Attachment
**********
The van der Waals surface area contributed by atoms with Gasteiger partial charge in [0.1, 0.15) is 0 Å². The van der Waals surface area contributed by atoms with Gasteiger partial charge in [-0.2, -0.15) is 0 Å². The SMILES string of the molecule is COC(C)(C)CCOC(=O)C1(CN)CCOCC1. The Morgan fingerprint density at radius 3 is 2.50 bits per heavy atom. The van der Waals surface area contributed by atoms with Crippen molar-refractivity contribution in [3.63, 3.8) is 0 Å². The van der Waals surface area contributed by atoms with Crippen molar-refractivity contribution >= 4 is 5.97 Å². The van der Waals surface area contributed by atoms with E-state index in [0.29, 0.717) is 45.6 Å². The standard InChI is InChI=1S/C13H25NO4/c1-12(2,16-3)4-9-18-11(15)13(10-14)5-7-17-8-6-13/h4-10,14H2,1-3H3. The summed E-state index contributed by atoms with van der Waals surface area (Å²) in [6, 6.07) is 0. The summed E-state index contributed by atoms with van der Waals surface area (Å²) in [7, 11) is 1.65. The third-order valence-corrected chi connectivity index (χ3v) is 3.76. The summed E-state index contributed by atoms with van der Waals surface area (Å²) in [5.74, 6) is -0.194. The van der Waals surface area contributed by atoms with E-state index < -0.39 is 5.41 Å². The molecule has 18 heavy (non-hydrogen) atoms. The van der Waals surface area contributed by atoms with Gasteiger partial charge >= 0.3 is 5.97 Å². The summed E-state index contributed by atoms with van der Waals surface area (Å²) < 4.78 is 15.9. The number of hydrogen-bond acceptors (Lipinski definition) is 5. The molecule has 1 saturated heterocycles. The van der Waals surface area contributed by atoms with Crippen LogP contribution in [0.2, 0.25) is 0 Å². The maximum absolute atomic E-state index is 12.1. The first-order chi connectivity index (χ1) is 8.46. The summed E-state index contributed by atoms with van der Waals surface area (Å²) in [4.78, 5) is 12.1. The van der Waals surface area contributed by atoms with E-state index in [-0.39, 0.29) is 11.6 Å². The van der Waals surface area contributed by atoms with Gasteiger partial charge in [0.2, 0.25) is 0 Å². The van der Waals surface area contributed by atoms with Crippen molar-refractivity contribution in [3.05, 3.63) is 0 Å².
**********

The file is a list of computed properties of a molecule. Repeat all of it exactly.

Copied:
The van der Waals surface area contributed by atoms with Gasteiger partial charge in [0.1, 0.15) is 0 Å². The van der Waals surface area contributed by atoms with Gasteiger partial charge in [-0.2, -0.15) is 0 Å². The SMILES string of the molecule is COC(C)(C)CCOC(=O)C1(CN)CCOCC1. The Morgan fingerprint density at radius 3 is 2.50 bits per heavy atom. The van der Waals surface area contributed by atoms with Crippen molar-refractivity contribution in [3.63, 3.8) is 0 Å². The van der Waals surface area contributed by atoms with Crippen molar-refractivity contribution >= 4 is 5.97 Å². The van der Waals surface area contributed by atoms with E-state index in [0.29, 0.717) is 45.6 Å². The standard InChI is InChI=1S/C13H25NO4/c1-12(2,16-3)4-9-18-11(15)13(10-14)5-7-17-8-6-13/h4-10,14H2,1-3H3. The summed E-state index contributed by atoms with van der Waals surface area (Å²) in [6, 6.07) is 0. The summed E-state index contributed by atoms with van der Waals surface area (Å²) in [7, 11) is 1.65. The third-order valence-corrected chi connectivity index (χ3v) is 3.76. The summed E-state index contributed by atoms with van der Waals surface area (Å²) in [5.74, 6) is -0.194. The van der Waals surface area contributed by atoms with E-state index < -0.39 is 5.41 Å². The molecule has 18 heavy (non-hydrogen) atoms. The van der Waals surface area contributed by atoms with Gasteiger partial charge >= 0.3 is 5.97 Å². The summed E-state index contributed by atoms with van der Waals surface area (Å²) < 4.78 is 15.9. The number of hydrogen-bond acceptors (Lipinski definition) is 5. The molecule has 1 saturated heterocycles. The van der Waals surface area contributed by atoms with Crippen LogP contribution in [0.2, 0.25) is 0 Å². The maximum absolute atomic E-state index is 12.1. The first-order chi connectivity index (χ1) is 8.46. The summed E-state index contributed by atoms with van der Waals surface area (Å²) in [4.78, 5) is 12.1. The van der Waals surface area contributed by atoms with E-state index in [-0.39, 0.29) is 11.6 Å². The van der Waals surface area contributed by atoms with Gasteiger partial charge in [0.2, 0.25) is 0 Å². The van der Waals surface area contributed by atoms with Crippen molar-refractivity contribution in [3.05, 3.63) is 0 Å².